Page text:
It’s also worth noting that Cuddyer is going from far and away the best home hitters’ park in baseball to one of the worst.  In fact, Cuddyer’s road averages the last right three seasons were downright pedestrian — .852 in 2013, but below .750 in 2012 and 2014.

Someone left a comment on that the Mets will probably be signing some other Qualifying Offer free agents this off-season, since you can only lose that 1st round pick once.  That’s probably the only way this signing makes any sense at all.

More on Two Top International Prospects

Posted November 13, 2014 by Burly
Categories: Anaheim Angels, Baseball Abroad, Boston Red Sox, Chicago Cubs, New York Yankees, Philadelphia Phillies, San Diego Padres, Texas Rangers

Here is some interesting information on Chihiro Kaneko, the top starter in Japan’s NPB this past season.  By electing to exercise his “domestic” free agent option after his 8th year of NPB service, he cannot become an “international” free agent for another four years, rather than earning that right next off-season.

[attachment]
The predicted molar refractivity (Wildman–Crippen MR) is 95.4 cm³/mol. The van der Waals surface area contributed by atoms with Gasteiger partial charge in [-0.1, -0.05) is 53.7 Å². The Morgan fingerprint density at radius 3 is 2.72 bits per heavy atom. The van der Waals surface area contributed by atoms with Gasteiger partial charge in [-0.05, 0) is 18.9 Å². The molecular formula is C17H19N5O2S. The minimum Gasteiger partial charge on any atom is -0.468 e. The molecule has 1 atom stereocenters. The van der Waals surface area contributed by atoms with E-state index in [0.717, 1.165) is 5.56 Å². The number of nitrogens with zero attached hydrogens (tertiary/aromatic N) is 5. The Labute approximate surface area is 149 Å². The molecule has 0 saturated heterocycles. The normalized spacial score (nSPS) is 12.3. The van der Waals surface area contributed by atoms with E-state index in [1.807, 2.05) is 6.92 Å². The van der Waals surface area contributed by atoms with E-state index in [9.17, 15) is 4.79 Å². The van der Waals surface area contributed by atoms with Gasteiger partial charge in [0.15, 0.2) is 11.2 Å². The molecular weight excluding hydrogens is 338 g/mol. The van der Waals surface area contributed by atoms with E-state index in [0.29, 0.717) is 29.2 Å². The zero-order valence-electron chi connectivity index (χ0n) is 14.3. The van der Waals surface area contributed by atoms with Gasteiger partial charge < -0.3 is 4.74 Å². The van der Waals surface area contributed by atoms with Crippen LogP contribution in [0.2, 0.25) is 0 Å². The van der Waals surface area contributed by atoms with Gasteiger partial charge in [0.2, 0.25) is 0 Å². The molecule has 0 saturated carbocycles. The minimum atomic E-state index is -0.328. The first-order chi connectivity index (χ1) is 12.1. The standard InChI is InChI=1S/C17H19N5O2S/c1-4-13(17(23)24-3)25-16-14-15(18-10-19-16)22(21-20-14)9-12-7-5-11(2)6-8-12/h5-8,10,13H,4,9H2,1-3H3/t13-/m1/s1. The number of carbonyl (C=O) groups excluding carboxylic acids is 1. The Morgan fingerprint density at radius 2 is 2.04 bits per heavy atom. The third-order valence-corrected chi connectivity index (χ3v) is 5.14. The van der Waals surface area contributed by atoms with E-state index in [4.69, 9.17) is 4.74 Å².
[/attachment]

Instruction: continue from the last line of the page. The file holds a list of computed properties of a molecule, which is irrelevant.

Aside from the obvious unfairness of this regime to Japanese players, it probably doesn’t mean much except that Kaneko really is set on coming to MLB in 2015, as I have long suspected.  It’s possible that his current team, the Orix Buffaloes, could refuse to post him, but NPB teams now routinely post their players if the players are really set on trying their luck in MLB.  This is particularly true of poorly attended NPB teams like Orix, who are usually happy to get the substantial posting fee and the built-in cover that let’s them claim the player forced their hand.